To reinforce the core concepts of model-based design, all teams use the approach in which a virtual model is at the center of the system development. In addition, EcoCar 3 teams compete for the MathWorks modeling award. The award recognizes teams that demonstrate how they applied model-based design; from initial design and simulation to testing and implementation with MATLAB and Simulink, teams showcase how they achieved their overall competition objectives. Winners are then assessed on how well they applied the model-based design concepts using MathWorks tools, including the key areas of plant modeling, control design and tuning, data analysis, industrial grade model-based design development process elements, and lessons learned.

For example, students participating in the Ohio State EcoCAR 3 program used MathWorks software to select the proper components after learning that building a competitive vehicle starts with choosing the right parts. When selecting engines, electric machines, and battery packs, the software helped guide students to model each component and develop the optimal hybrid vehicle. Other teams, including McMaster University and the University of Washington, are using MathWorks software to solve the engineering challenges in the EcoCAR 3 competition in advanced ways that sometimes rival their industrial counterparts.

While students receive credit for some of the work completed in the EcoCAR 3 competition, the academic reward isn’t proportional to the time the typical student invests in the competition. Competing students have a passion for learning and understand that these projects can help them stand out with future recruiters.

Students are provided with the opportunity to not only apply what they learned in the classroom, but to also gain a deeper understanding of an engineer’s daily activities. It’s helpful that the object transformed through their work is the Chevy Camaro. Converting this polished design into a fuel-efficient hybrid that preserves the Camaro brand is challenging; it’s this challenge that produces immense personal satisfaction and the motivation to continue to learn, innovate, and push the boundaries of their educational experience.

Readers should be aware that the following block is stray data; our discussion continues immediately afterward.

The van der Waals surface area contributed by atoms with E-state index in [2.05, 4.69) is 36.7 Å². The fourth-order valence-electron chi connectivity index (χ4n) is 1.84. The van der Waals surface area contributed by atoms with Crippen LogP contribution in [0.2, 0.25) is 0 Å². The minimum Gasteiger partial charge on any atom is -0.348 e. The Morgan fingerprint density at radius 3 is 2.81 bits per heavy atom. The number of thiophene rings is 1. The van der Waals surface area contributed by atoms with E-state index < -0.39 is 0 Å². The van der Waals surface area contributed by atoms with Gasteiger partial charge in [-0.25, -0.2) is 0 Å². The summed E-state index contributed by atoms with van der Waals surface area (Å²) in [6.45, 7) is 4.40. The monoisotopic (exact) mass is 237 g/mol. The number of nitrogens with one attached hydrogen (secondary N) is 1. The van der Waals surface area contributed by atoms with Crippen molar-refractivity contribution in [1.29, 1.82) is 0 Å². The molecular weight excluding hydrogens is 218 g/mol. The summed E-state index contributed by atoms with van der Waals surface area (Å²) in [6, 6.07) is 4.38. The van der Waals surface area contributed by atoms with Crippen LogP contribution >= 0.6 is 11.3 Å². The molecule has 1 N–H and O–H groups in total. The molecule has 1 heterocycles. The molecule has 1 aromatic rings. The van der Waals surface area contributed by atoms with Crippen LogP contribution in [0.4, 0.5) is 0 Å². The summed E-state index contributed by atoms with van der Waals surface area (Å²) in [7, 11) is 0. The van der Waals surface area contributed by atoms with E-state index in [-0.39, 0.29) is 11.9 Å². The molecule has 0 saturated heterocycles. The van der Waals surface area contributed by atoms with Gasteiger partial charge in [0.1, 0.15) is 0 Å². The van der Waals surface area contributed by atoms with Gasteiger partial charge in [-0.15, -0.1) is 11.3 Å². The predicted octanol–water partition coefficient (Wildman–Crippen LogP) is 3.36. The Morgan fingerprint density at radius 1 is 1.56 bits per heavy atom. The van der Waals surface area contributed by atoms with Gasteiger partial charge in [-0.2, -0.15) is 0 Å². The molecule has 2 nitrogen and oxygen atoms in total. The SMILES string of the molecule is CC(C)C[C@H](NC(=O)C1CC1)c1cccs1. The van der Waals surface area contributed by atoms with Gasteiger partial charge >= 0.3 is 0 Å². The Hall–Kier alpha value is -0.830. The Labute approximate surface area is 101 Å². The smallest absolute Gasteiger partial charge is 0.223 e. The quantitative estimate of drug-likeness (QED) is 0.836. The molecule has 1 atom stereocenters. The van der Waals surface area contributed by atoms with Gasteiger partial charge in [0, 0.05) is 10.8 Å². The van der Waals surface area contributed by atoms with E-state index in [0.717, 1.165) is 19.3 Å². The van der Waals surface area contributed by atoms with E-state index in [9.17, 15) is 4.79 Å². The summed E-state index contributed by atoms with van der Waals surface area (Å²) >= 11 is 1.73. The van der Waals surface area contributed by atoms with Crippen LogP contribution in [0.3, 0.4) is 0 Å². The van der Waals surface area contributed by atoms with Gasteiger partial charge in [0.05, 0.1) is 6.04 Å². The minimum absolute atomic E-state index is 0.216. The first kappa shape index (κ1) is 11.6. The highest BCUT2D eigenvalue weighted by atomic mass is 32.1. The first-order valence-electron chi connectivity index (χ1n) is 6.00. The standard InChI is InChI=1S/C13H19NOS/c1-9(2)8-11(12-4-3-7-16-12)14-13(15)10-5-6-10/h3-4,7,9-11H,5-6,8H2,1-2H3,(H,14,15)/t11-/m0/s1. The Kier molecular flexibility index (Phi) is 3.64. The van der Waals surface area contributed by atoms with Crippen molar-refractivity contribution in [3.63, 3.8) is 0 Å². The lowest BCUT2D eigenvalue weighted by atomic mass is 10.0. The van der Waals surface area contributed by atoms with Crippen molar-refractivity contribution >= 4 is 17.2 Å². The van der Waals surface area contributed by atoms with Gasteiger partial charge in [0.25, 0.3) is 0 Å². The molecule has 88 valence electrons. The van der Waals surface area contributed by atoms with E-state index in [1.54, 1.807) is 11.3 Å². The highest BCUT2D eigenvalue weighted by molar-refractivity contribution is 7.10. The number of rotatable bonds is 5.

This sense of achievement is all part of the project-based learning experience, in which hands-on participation coupled with real-world relevance reinforces curriculum and classroom teachings, enabling students to retain what they’ve learned longer than traditional instruction. Consequently, students who participate in project-based learning activities are better able to apply their technical and practical skills successfully to new situations, better preparing them for their future careers.

Paul Smith is the senior director of engineering services for MathWorks. He is responsible for managing a global team of engineers providing services to all MathWorks customers as they evaluate, adopt, and deploy MathWorks product solutions into their workflows. Paul has been active as a MathWorks technical lead for the Advanced Vehicle Competition series sponsored by the Department of Energy and managed by Argonne National Labs including the most recent EcoCAR series.

Paul Smith MathWorks